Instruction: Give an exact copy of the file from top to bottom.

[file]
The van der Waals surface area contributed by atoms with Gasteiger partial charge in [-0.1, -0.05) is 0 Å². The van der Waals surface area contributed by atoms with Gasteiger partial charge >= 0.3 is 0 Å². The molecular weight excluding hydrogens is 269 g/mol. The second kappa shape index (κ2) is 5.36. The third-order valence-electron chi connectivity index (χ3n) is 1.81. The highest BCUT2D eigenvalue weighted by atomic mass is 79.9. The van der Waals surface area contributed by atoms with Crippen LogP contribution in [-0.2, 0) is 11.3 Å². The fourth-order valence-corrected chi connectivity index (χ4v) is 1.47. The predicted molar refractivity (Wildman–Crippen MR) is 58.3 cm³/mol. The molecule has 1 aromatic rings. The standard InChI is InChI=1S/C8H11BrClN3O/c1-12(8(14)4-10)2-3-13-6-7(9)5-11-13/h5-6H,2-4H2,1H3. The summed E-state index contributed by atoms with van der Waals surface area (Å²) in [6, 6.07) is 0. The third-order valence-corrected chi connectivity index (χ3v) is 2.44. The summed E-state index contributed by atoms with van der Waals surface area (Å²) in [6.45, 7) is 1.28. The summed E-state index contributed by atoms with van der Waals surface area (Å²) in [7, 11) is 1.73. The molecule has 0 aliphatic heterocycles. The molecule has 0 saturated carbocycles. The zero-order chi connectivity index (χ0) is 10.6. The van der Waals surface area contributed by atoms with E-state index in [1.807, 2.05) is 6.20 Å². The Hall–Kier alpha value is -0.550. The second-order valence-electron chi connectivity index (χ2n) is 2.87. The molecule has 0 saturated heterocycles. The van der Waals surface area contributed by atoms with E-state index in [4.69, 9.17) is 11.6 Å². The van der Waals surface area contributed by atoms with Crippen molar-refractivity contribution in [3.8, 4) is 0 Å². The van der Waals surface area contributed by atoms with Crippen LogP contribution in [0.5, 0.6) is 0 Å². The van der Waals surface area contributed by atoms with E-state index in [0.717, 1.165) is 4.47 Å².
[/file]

The van der Waals surface area contributed by atoms with Gasteiger partial charge in [-0.1, -0.05) is 0 Å². The van der Waals surface area contributed by atoms with Gasteiger partial charge >= 0.3 is 0 Å². The molecular weight excluding hydrogens is 269 g/mol. The second kappa shape index (κ2) is 5.36. The third-order valence-electron chi connectivity index (χ3n) is 1.81. The highest BCUT2D eigenvalue weighted by atomic mass is 79.9. The van der Waals surface area contributed by atoms with Crippen LogP contribution in [-0.2, 0) is 11.3 Å². The fourth-order valence-corrected chi connectivity index (χ4v) is 1.47. The predicted molar refractivity (Wildman–Crippen MR) is 58.3 cm³/mol. The molecule has 1 aromatic rings. The standard InChI is InChI=1S/C8H11BrClN3O/c1-12(8(14)4-10)2-3-13-6-7(9)5-11-13/h5-6H,2-4H2,1H3. The summed E-state index contributed by atoms with van der Waals surface area (Å²) in [6, 6.07) is 0. The third-order valence-corrected chi connectivity index (χ3v) is 2.44. The summed E-state index contributed by atoms with van der Waals surface area (Å²) in [6.45, 7) is 1.28. The summed E-state index contributed by atoms with van der Waals surface area (Å²) in [7, 11) is 1.73. The molecule has 0 aliphatic heterocycles. The molecule has 0 saturated carbocycles. The zero-order chi connectivity index (χ0) is 10.6. The van der Waals surface area contributed by atoms with E-state index in [1.807, 2.05) is 6.20 Å². The Hall–Kier alpha value is -0.550. The second-order valence-electron chi connectivity index (χ2n) is 2.87. The molecule has 0 saturated heterocycles. The van der Waals surface area contributed by atoms with E-state index in [4.69, 9.17) is 11.6 Å². The van der Waals surface area contributed by atoms with Crippen molar-refractivity contribution in [3.8, 4) is 0 Å². The van der Waals surface area contributed by atoms with Crippen LogP contribution in [0.5, 0.6) is 0 Å². The van der Waals surface area contributed by atoms with E-state index in [0.717, 1.165) is 4.47 Å².